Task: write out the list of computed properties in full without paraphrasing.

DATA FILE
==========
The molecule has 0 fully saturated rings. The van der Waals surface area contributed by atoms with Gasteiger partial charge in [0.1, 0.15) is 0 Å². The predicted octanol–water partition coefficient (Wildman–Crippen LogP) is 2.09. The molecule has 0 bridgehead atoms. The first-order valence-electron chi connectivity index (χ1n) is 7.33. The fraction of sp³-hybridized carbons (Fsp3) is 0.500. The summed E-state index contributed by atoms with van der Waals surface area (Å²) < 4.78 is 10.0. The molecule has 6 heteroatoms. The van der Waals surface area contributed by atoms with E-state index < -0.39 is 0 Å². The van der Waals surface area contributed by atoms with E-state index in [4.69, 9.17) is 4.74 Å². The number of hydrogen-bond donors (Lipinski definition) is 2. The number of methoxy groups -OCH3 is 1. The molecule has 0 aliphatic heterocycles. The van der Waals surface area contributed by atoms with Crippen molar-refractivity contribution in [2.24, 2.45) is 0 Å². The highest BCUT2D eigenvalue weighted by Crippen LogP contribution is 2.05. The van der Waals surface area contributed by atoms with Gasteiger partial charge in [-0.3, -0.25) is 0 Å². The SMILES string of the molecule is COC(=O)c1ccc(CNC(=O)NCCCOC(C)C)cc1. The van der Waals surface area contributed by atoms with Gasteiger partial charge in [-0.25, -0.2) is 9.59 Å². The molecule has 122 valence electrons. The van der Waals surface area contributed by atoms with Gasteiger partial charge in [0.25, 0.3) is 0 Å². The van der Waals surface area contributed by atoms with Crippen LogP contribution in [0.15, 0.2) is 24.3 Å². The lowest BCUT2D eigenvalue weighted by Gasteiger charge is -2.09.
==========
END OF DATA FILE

The molecule has 0 fully saturated rings. The van der Waals surface area contributed by atoms with Gasteiger partial charge in [0.1, 0.15) is 0 Å². The predicted octanol–water partition coefficient (Wildman–Crippen LogP) is 2.09. The molecule has 0 bridgehead atoms. The first-order valence-electron chi connectivity index (χ1n) is 7.33. The fraction of sp³-hybridized carbons (Fsp3) is 0.500. The summed E-state index contributed by atoms with van der Waals surface area (Å²) < 4.78 is 10.0. The molecule has 6 heteroatoms. The van der Waals surface area contributed by atoms with E-state index < -0.39 is 0 Å². The van der Waals surface area contributed by atoms with E-state index in [4.69, 9.17) is 4.74 Å². The number of hydrogen-bond donors (Lipinski definition) is 2. The number of methoxy groups -OCH3 is 1. The molecule has 0 aliphatic heterocycles. The van der Waals surface area contributed by atoms with Crippen molar-refractivity contribution in [2.24, 2.45) is 0 Å². The highest BCUT2D eigenvalue weighted by Crippen LogP contribution is 2.05. The van der Waals surface area contributed by atoms with Gasteiger partial charge in [-0.3, -0.25) is 0 Å². The SMILES string of the molecule is COC(=O)c1ccc(CNC(=O)NCCCOC(C)C)cc1. The van der Waals surface area contributed by atoms with Gasteiger partial charge in [-0.25, -0.2) is 9.59 Å². The molecule has 122 valence electrons. The van der Waals surface area contributed by atoms with Gasteiger partial charge in [0.25, 0.3) is 0 Å². The van der Waals surface area contributed by atoms with Crippen LogP contribution in [0.15, 0.2) is 24.3 Å². The lowest BCUT2D eigenvalue weighted by Gasteiger charge is -2.09.